Investing in Children Now is Essential for Our Economic Future

Back • April 9, 2014 • Uncategorized

studentsTom Phillips’ recent op-ed in the Connecticut Mirror introduced another metaphor –“demographic  canyon” — to highlight the demographic changes looming throughout Connecticut.  Regardless of whether we refer to it as a tsunami, rift, or canyon, socioeconomic change is inevitable in the Land of Steady Habits.  Mr. Phillips is on target about the need to provide more jobs for unemployed youth to get them into the workforce pipeline – you can’t get a second job until you’ve had a first job.  We also have to invest in children early in their lives to ensure they have the opportunity for productive careers that grow the state’s economy.

The number of Connecticut residents with a job peaked in 2008 and has been declining ever since.  In fact the entire economy has been shrinking, with gross domestic product per capita declining by four percent between 2008 and 2012. To reverse the state’s shrinking economy and ensure future economic prosperity, we need to step up our investments in children now.  According to a study from the National Bureau of Economic Research, investments that turn low-income children into middle‑class workers would result in an economic gain comparable to adding about $2.6 billion yearly in income to the state’s economy. Furthermore, the research finds that we would not have to wait long to see the benefits, and middle- and high-income workers would also benefit from increasing economic success among children from low-income households.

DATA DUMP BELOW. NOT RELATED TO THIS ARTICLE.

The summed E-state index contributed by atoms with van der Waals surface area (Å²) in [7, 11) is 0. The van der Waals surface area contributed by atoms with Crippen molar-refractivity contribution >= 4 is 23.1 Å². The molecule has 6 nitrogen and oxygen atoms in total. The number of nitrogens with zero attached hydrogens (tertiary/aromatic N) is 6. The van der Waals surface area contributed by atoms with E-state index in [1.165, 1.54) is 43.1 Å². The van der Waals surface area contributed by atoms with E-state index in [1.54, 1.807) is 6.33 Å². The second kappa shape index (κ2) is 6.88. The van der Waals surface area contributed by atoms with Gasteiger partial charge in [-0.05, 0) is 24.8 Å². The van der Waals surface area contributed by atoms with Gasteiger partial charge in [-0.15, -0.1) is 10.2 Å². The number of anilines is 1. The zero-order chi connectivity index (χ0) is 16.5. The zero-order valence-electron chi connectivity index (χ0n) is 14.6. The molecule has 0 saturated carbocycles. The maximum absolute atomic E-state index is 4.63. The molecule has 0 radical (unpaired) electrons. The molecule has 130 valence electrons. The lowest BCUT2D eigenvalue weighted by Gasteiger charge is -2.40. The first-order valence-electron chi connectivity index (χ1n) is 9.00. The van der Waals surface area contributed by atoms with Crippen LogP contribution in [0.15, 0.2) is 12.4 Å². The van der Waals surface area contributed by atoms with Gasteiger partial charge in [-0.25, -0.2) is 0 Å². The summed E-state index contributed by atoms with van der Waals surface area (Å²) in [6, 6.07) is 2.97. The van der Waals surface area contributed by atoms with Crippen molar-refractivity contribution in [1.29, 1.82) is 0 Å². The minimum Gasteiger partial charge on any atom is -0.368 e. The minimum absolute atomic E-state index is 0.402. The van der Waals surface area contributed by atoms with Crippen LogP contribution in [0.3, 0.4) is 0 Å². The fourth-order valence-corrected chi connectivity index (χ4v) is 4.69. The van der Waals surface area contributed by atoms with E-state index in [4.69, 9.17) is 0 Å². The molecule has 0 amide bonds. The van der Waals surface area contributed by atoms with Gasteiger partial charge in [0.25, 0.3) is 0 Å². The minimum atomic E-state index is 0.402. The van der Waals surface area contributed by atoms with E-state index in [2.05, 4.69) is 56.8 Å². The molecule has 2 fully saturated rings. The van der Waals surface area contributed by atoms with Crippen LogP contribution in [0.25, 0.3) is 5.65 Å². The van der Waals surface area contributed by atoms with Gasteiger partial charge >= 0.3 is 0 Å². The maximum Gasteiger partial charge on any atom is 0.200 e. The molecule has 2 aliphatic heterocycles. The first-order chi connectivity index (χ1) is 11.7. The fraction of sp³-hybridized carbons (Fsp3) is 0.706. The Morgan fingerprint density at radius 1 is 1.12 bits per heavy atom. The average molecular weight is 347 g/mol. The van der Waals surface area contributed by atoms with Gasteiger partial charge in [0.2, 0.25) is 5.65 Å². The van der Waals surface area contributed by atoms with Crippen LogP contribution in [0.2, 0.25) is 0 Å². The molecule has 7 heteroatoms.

Where do we invest?  Children need to live in stable families in healthy surroundings.  This requires increasing the incomes of low-income parents and ensuring that children live in safe communities free of crime with affordable housing and with good schools.  Children must have access to quality early childhood education and healthcare regardless of where they live.  In addition, we must find alternative avenues to reduce the disproportionately high number of minority juveniles entering the juvenile justice system.

How much more will these investments in children cost?  If we eliminate childhood poverty then we will get $2.6 billion back every year in comparable earnings from the future workforce.   If we invest an additional $2.6 billion yearly and eliminate childhood poverty then it is an even trade-off.